A Fairbanks lawyer who used to work for the state has filed a lawsuit, saying she was fired after refusing to pledge her loyalty to Gov. Mike Dunleavy.
Former assistant public advocate Kelly Parker filed the lawsuit in Anchorage Superior Court on Oct. 8, against Dunleavy, his former chief of staff Tuckerman Babcock, and the state.
Babcock wrote a message to many state workers last November, requiring them to submit resignation letters. He later said that workers who wrote in their letters that they wanted to continue to work for the state would send the message that they wanted to work on the administration’s agenda.
Parker wrote a letter to Dunleavy in response, saying that pledging loyalty to him would be a conflict of interest, since the state brought cases against her clients. She represented low-income criminal defendants, children in delinquency matters and parents and children in child-in-need-of-aid cases.
She wrote that assistant public advocates like her would have a conflict of interest if they could be fired without cause, or for disagreeing with “the State’s ‘agenda.’”
Parker did not agree to a recorded interview. In an emailed statement, she wrote, “This suit is about ensuring this wrong is not allowed to happen again in the future, and allowing current indigent defense attorneys in this state to zealously represent their clients and attend to their ethical duties without fear of retribution.”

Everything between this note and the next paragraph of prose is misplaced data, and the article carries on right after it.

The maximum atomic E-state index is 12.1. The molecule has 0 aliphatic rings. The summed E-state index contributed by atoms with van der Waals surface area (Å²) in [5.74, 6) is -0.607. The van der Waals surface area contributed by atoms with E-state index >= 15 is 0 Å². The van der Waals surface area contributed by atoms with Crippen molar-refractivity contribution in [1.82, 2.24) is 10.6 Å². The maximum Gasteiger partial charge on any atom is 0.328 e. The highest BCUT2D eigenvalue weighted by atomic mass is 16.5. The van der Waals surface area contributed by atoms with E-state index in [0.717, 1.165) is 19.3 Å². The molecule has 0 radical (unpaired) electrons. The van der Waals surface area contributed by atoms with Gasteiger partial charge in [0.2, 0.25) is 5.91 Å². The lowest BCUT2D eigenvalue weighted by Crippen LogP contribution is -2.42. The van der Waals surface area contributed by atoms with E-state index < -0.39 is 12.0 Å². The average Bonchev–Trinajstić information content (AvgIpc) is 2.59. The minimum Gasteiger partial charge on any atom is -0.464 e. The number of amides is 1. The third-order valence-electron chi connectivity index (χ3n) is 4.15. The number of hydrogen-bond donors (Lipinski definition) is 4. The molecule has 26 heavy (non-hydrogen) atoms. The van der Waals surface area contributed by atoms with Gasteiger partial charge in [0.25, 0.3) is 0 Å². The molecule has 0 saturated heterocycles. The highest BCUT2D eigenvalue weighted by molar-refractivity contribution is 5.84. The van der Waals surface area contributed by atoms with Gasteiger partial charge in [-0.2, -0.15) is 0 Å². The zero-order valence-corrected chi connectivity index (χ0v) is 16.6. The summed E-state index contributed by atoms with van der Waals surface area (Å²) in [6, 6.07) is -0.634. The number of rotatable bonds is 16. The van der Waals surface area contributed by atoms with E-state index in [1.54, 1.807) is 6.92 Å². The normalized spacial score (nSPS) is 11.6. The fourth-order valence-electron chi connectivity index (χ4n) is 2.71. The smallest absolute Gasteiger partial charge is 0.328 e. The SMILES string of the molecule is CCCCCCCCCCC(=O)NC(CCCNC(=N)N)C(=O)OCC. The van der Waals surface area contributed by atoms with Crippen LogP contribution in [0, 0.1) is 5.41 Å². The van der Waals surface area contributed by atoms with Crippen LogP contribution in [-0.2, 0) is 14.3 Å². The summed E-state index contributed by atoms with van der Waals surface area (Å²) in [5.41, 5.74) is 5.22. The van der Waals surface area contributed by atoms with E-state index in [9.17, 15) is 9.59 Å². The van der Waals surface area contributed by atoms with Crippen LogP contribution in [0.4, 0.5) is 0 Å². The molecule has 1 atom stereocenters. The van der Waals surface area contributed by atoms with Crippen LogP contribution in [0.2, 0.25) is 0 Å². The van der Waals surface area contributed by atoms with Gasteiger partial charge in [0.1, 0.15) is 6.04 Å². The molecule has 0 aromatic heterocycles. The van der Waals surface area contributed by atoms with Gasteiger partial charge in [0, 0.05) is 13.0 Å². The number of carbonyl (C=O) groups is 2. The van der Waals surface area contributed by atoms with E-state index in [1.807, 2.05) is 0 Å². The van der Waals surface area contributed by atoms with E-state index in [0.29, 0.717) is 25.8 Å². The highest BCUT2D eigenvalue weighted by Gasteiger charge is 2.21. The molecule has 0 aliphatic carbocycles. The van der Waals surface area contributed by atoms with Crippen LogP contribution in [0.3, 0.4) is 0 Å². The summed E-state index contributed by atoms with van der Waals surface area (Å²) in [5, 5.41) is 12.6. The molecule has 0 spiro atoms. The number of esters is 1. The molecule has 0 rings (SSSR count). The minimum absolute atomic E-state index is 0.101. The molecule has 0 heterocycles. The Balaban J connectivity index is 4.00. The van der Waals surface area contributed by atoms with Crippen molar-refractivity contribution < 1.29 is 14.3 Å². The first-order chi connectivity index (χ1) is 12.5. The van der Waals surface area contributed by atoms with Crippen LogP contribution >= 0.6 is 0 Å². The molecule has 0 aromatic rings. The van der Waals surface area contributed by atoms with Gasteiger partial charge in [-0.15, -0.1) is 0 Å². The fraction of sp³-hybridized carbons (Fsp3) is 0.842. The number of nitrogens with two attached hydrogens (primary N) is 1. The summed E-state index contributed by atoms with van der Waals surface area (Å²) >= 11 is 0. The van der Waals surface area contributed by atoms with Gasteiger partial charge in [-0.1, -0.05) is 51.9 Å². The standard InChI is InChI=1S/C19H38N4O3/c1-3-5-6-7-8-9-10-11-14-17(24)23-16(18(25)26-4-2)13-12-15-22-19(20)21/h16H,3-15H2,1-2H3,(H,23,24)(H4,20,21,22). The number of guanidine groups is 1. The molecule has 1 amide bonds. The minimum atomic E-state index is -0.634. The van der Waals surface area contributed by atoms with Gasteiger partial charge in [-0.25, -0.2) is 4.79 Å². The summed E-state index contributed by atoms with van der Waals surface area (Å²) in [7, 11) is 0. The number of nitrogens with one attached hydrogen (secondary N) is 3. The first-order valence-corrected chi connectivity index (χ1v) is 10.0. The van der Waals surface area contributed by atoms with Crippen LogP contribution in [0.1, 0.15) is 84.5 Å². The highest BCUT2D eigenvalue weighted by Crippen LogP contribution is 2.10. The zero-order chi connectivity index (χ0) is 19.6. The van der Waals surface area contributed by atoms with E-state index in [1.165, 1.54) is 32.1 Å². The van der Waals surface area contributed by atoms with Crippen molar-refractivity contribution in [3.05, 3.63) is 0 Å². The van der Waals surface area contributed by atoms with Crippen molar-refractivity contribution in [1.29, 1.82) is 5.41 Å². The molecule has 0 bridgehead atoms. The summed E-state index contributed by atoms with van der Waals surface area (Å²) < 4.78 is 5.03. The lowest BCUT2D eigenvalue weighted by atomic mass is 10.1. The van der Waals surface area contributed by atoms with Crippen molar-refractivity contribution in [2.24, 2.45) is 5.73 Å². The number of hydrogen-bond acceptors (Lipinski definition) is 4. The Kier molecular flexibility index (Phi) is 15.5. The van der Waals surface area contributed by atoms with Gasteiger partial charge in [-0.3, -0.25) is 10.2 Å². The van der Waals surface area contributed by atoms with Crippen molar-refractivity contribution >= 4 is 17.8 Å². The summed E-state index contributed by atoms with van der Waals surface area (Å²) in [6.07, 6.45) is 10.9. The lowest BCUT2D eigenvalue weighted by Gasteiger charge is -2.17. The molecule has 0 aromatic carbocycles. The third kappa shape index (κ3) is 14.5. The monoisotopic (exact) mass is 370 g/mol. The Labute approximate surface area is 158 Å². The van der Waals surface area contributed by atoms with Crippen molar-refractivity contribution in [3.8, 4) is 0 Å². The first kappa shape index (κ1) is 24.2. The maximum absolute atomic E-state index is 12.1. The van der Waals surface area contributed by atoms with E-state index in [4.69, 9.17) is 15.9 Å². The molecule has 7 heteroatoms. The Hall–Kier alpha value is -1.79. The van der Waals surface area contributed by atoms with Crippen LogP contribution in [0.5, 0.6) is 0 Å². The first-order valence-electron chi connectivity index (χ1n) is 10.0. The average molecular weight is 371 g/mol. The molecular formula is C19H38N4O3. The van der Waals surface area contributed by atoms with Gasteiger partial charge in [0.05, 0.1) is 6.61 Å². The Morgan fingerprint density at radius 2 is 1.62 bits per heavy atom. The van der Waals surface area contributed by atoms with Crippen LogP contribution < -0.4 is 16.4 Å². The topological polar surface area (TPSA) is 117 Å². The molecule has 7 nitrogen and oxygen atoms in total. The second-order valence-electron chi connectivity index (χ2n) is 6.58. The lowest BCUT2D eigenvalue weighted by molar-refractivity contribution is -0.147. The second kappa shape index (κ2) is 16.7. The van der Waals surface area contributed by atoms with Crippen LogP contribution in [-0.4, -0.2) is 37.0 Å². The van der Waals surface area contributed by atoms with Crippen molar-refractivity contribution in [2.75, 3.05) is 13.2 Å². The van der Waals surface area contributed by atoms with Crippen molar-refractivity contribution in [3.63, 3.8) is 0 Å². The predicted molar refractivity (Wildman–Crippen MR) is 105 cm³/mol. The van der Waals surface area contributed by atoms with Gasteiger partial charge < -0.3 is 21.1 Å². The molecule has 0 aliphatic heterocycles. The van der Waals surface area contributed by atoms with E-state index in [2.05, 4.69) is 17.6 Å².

33 minutes’ notice
Babcock gave Parker 33 minutes notice before she was fired, at the moment Dunleavy was sworn in.
“Because of this extremely short notice, I was unable to adequately prepare my cases for transition to a new attorney or speak with any of my clients about what was happening,” Parker wrote in the email. “It broke my heart to know what my clients endured because of the incoming governor’s rash action.”
Parker is seeking a judgment that the state violated her constitutional free speech and association rights, an injunction against similar state actions against assistant public advocates in the future, and damages.
Dunleavy, Babcock and the state were sued by another lawyer and two doctors in January after they also lost their jobs after declining to submit the required resignation letters. Their cases are in federal court.
A spokesperson for the Department of Law declined to comment on the lawsuit.
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